First, I suggest setting the ISO to automatic.  Modern cameras can work perfectly well and produce good images up to ISO 3200 and in some cases considerably higher.  Then set the camera to Av mode and try taking some photos and see how they come out.  Let us know how it works out.


cheers, TREVOR

Professional photographer, engineer and educator since 1980

"All the beauty of life is made up of light and shadow", Leo Tolstoy;
"Skill in photography is acquired by practice and not by purchase" Percy W. Harris
"A good swordsman is more important than a good sword" Amit Kalantri
Technique will always Outlast Tech - Me

Perfect! Will do I plan on getting some photos tomorrow and will certainly try your tips- I sincerely appreciate your time and advice!

 

Tronhard
Authority

No problem.  If you are shooting in Av or Tv mode, and find the exposure is not right, use the EV dial (top of body on the right) to add or reduce exposure.  Note the changes of the values in the viewfinder when you do that.


cheers, TREVOR

Professional photographer, engineer and educator since 1980

"All the beauty of life is made up of light and shadow", Leo Tolstoy;
"Skill in photography is acquired by practice and not by purchase" Percy W. Harris
"A good swordsman is more important than a good sword" Amit Kalantri
Technique will always Outlast Tech - Me

Waddizzle
Legend

I think One Shot AF tends to be slightly more accurate than Ai Servo AF.  However, the AF system has little to do with noise being captured in the image.  Pixel peeping can reveal a LOT of noise, which goes unnoticed when images are viewed at their original full size.  Underexposed shots can become noisy when the exposure is raised in post.  

Using ISO Auto in M mode on a Rebel T5/6/7 can become tricky because you can only set exposure in full stop increments.  You would need to use Exposure Compensation to control exposure settings in smaller increments.  Except, EC is not available in M mode.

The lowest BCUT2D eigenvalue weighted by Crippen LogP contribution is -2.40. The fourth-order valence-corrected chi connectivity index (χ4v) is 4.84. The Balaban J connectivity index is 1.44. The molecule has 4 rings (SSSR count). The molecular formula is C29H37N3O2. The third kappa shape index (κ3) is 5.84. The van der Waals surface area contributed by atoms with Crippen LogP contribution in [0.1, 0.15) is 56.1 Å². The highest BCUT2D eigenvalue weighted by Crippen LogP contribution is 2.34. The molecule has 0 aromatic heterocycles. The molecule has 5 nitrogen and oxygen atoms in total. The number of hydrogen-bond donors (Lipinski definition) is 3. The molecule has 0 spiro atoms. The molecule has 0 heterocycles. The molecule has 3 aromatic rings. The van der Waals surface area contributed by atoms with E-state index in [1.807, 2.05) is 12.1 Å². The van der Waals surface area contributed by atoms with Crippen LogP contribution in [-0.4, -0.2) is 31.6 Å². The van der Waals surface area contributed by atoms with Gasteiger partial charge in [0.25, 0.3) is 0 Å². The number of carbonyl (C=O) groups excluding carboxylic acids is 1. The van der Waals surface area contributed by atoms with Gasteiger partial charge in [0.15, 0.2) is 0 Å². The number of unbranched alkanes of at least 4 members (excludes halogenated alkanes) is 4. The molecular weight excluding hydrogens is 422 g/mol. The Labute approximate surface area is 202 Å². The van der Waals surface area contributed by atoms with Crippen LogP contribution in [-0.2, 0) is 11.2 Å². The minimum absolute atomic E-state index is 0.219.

Use Av mode, and manually dial in an ISO value.  Exposure Compensation is available in Av and Tv modes is you wish to use them.  The camera can also set exposure in smaller increments than a full stop when it is in Av mode.

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jrhoffman75
Legend

A few suggestions.

1. AI Servo is not what I would recommend for that image. One Shot AF would be better. AI Servo is for moving subjects where the distance between subject and camera can be changing. Camera "does the math" to compute where subject will be when the shutter fires. Focus is not necessarily locked. I'm not sure if your camera has an AI Focus setting, but if it does never use it. AI focus tries to decide between One Shot AF and AI Servo based on motion - frequently the motion it detects is the photographer moving the camera.

2. I see you used Partial Metering. I am guessing you wanted to meter on the little boy (cute subject). Canon's Evaluative Metering is quite good. I wouldn't switch away from that unless Eval wasn't treating the subject properly.

3. Subject is underexposed. I used Canon DPP and checked the RGB values of the white bunny ears. Boosted the exposure while still keeping the whites in the 230 range.

#2.jpg

I don't see noise. Here is the image enlarged 400%

#1.jpg

As previously recommended, for a subject like this I would use Av mode w/Auto ISO. Camera will use the aperture you selected, choose a shutter speed about twice the selected focal length (to avoid blur from camera shake) and the select the required ISO for a correct exposure.

"When using the AF point selection dots, using  the center one, but the composition of the shot requires  the focus point to be somewhere else?  I guess I dont understand how I am only limited to whatever I put that dot on. "

You can select which focus point you want. If none of the camera's points fall on the subject you can use "focus and recompose". Put the closest point on your subject, half press shutter to lock focus, and the reframe your shot. As long as you move camera laterally you won't lose your focus.

John Hoffman
Conway, NH

1D X Mark III, Many lenses, Pixma PRO-100, MX472, LR Classic